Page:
A review of clients’ offshore arrangements will be very sensible in light of HM Revenue & Customs’ stated intent to get tough on hidden assets.
Since the data leak from Panama in 2016, which exposed a web of secret offshore companies that individuals have used to hide wealth, evade taxes and launder money, fraud involving high earners has become an increasingly high-profile issue for HMRC.
To underline its intent, the number of tax evasion cases it identified for 2017/18 was 3,809 – an 18 per cent rise on 2016/17 (3,216 cases). It is targeting 100 prosecutions of wealthy individuals and corporates each year until 2020.
To help its cause, HMRC has extensive new data collection powers (as the rest of the world has had theirs curbed as a consequence of General Data Protection Regulation, under which businesses must keep their customers’ information private at all times). Under the Common Reporting Standard, businesses in participating countries must share certain information about their foreign resident clients with the authorities.
HMRC will no longer need to prove people are evil masterminds who conspired to defraud the Treasury from deep within their volcano lair
The ever-increasing sources of data HMRC has access to are helping it uncover more and more cases of non-compliance. While this may legitimately give rise to concerns about government overreach into private affairs, protestation and indignation are unlikely to form a sound basis for defence if clients’ affairs are (knowingly or otherwise) not as they should be.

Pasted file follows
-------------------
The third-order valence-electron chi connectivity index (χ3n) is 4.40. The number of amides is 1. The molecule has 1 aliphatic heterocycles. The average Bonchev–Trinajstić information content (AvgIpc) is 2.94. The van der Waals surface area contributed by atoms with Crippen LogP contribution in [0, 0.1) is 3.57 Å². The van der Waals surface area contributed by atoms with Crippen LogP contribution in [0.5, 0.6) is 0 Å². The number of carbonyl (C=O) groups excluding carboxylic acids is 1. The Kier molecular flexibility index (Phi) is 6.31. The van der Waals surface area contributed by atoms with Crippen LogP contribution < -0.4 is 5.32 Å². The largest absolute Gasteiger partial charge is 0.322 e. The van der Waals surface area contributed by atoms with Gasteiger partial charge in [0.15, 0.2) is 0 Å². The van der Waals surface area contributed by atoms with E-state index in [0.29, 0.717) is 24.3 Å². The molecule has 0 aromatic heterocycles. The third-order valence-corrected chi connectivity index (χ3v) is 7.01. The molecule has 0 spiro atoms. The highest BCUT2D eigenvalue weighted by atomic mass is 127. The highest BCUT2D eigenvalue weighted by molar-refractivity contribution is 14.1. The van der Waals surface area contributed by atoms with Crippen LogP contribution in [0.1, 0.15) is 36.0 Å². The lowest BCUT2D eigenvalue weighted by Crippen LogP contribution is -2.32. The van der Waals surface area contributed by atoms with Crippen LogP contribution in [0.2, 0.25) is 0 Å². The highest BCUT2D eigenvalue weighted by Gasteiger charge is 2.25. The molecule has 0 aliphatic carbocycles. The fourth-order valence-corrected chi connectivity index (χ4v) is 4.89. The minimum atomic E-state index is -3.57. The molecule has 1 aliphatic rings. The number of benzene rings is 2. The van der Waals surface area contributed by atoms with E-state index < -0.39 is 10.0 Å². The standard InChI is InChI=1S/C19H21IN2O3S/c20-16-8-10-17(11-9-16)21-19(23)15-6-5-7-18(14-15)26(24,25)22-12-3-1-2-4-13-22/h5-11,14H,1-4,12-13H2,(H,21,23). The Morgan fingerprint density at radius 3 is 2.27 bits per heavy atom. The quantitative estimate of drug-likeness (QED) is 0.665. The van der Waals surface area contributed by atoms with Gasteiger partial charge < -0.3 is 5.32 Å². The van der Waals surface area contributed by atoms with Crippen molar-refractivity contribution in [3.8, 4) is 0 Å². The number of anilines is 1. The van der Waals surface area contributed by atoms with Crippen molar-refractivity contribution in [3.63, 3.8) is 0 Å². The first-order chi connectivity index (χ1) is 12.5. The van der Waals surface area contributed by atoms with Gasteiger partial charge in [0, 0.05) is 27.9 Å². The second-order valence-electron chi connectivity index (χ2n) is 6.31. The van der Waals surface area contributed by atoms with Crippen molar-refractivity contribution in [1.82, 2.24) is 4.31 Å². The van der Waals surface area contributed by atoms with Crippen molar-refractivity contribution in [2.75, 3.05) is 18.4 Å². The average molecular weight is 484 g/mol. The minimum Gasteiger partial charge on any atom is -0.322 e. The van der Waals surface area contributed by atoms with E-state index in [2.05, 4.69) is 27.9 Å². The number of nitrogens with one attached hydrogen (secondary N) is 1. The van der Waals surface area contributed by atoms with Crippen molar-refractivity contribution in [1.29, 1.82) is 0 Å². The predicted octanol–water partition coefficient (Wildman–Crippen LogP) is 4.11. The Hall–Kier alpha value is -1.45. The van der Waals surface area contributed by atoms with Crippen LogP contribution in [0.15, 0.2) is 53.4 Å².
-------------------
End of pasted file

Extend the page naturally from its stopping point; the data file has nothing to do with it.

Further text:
New rules taking effect from this year make it a crime to fail to declare offshore income resulting in tax of £25,000 or more, so now is a good time for a review.
These are called strict liability offences, meaning HMRC no longer needs to prove such people are evil masterminds who conspired to defraud the Treasury from deep within their volcano lair. It simply needs to be shown that they did not take reasonable care in preparing their tax returns.
Yes, it is going to be rare somebody realises they had mountains of cash buried behind the offshore sofa which they simply forgot about, but a lot of high net worth individuals have complicated lives with assets and interests spread over a number of jurisdictions.
They will need to make sure they and their advisers have a full grip on matters by the first reporting deadline in October, because after that HMRC will go looking – and they will have the powers to turn an innocent error into something much more serious.
Phil Wickenden is managing director at Cicero Research